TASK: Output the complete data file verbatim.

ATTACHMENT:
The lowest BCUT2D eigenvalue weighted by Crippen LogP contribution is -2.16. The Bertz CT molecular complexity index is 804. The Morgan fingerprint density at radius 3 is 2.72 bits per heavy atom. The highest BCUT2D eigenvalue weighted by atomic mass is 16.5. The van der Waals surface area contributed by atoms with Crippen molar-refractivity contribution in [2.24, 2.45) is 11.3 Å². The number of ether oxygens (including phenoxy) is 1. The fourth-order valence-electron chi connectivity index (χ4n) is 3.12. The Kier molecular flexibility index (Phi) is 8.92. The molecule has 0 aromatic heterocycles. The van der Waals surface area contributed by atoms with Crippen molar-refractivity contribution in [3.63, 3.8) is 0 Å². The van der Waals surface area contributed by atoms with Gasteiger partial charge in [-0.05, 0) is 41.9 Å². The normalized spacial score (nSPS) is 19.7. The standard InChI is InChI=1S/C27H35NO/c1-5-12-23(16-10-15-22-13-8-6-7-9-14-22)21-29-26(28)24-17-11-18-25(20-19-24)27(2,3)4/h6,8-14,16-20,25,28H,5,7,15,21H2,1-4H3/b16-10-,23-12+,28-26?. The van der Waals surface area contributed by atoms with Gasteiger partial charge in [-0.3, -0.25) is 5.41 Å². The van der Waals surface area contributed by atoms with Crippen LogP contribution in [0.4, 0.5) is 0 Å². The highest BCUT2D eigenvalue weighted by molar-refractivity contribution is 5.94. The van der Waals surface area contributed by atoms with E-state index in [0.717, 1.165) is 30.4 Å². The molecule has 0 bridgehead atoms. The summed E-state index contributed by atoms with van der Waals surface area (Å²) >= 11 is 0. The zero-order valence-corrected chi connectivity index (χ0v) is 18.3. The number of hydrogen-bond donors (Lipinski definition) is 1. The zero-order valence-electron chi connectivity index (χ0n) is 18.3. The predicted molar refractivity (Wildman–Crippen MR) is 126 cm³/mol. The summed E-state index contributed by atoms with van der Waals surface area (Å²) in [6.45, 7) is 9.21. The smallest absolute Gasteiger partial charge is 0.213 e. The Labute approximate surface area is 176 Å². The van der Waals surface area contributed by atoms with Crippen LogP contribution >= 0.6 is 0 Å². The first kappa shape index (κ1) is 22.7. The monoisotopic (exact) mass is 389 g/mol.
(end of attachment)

The lowest BCUT2D eigenvalue weighted by Crippen LogP contribution is -2.16. The Bertz CT molecular complexity index is 804. The Morgan fingerprint density at radius 3 is 2.72 bits per heavy atom. The highest BCUT2D eigenvalue weighted by atomic mass is 16.5. The van der Waals surface area contributed by atoms with Crippen molar-refractivity contribution in [2.24, 2.45) is 11.3 Å². The number of ether oxygens (including phenoxy) is 1. The fourth-order valence-electron chi connectivity index (χ4n) is 3.12. The Kier molecular flexibility index (Phi) is 8.92. The molecule has 0 aromatic heterocycles. The van der Waals surface area contributed by atoms with Crippen molar-refractivity contribution in [3.63, 3.8) is 0 Å². The van der Waals surface area contributed by atoms with Gasteiger partial charge in [-0.05, 0) is 41.9 Å². The normalized spacial score (nSPS) is 19.7. The standard InChI is InChI=1S/C27H35NO/c1-5-12-23(16-10-15-22-13-8-6-7-9-14-22)21-29-26(28)24-17-11-18-25(20-19-24)27(2,3)4/h6,8-14,16-20,25,28H,5,7,15,21H2,1-4H3/b16-10-,23-12+,28-26?. The van der Waals surface area contributed by atoms with Gasteiger partial charge in [-0.3, -0.25) is 5.41 Å². The van der Waals surface area contributed by atoms with Crippen LogP contribution in [0.4, 0.5) is 0 Å². The highest BCUT2D eigenvalue weighted by molar-refractivity contribution is 5.94. The van der Waals surface area contributed by atoms with E-state index in [0.717, 1.165) is 30.4 Å². The molecule has 0 bridgehead atoms. The summed E-state index contributed by atoms with van der Waals surface area (Å²) >= 11 is 0. The zero-order valence-corrected chi connectivity index (χ0v) is 18.3. The number of hydrogen-bond donors (Lipinski definition) is 1. The zero-order valence-electron chi connectivity index (χ0n) is 18.3. The predicted molar refractivity (Wildman–Crippen MR) is 126 cm³/mol. The summed E-state index contributed by atoms with van der Waals surface area (Å²) in [6.45, 7) is 9.21. The smallest absolute Gasteiger partial charge is 0.213 e. The Labute approximate surface area is 176 Å². The van der Waals surface area contributed by atoms with Crippen LogP contribution >= 0.6 is 0 Å². The first kappa shape index (κ1) is 22.7. The monoisotopic (exact) mass is 389 g/mol.